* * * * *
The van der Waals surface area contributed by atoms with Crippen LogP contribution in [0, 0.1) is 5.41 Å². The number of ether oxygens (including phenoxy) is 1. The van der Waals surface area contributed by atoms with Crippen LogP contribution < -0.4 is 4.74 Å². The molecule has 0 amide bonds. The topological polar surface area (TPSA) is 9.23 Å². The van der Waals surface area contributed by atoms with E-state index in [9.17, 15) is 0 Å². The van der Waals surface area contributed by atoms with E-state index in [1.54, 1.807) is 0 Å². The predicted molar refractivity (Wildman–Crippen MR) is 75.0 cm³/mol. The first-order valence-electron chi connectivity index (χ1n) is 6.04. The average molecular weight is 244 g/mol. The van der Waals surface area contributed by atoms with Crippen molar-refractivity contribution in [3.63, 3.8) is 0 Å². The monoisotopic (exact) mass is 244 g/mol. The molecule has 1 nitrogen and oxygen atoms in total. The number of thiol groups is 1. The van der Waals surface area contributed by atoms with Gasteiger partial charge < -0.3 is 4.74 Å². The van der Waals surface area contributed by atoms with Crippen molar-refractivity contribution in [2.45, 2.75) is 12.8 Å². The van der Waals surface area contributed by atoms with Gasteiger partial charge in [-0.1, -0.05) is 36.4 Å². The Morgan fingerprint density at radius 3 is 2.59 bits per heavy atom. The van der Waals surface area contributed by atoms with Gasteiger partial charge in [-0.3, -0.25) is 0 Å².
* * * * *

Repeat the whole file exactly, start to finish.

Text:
The van der Waals surface area contributed by atoms with Crippen LogP contribution in [0, 0.1) is 5.41 Å². The number of ether oxygens (including phenoxy) is 1. The van der Waals surface area contributed by atoms with Crippen LogP contribution < -0.4 is 4.74 Å². The molecule has 0 amide bonds. The topological polar surface area (TPSA) is 9.23 Å². The van der Waals surface area contributed by atoms with E-state index in [9.17, 15) is 0 Å². The van der Waals surface area contributed by atoms with E-state index in [1.54, 1.807) is 0 Å². The predicted molar refractivity (Wildman–Crippen MR) is 75.0 cm³/mol. The first-order valence-electron chi connectivity index (χ1n) is 6.04. The average molecular weight is 244 g/mol. The van der Waals surface area contributed by atoms with Crippen molar-refractivity contribution in [3.63, 3.8) is 0 Å². The monoisotopic (exact) mass is 244 g/mol. The molecule has 1 nitrogen and oxygen atoms in total. The number of thiol groups is 1. The van der Waals surface area contributed by atoms with Gasteiger partial charge < -0.3 is 4.74 Å². The van der Waals surface area contributed by atoms with Crippen molar-refractivity contribution in [2.45, 2.75) is 12.8 Å². The van der Waals surface area contributed by atoms with Gasteiger partial charge in [-0.1, -0.05) is 36.4 Å². The Morgan fingerprint density at radius 3 is 2.59 bits per heavy atom. The van der Waals surface area contributed by atoms with Gasteiger partial charge in [-0.3, -0.25) is 0 Å².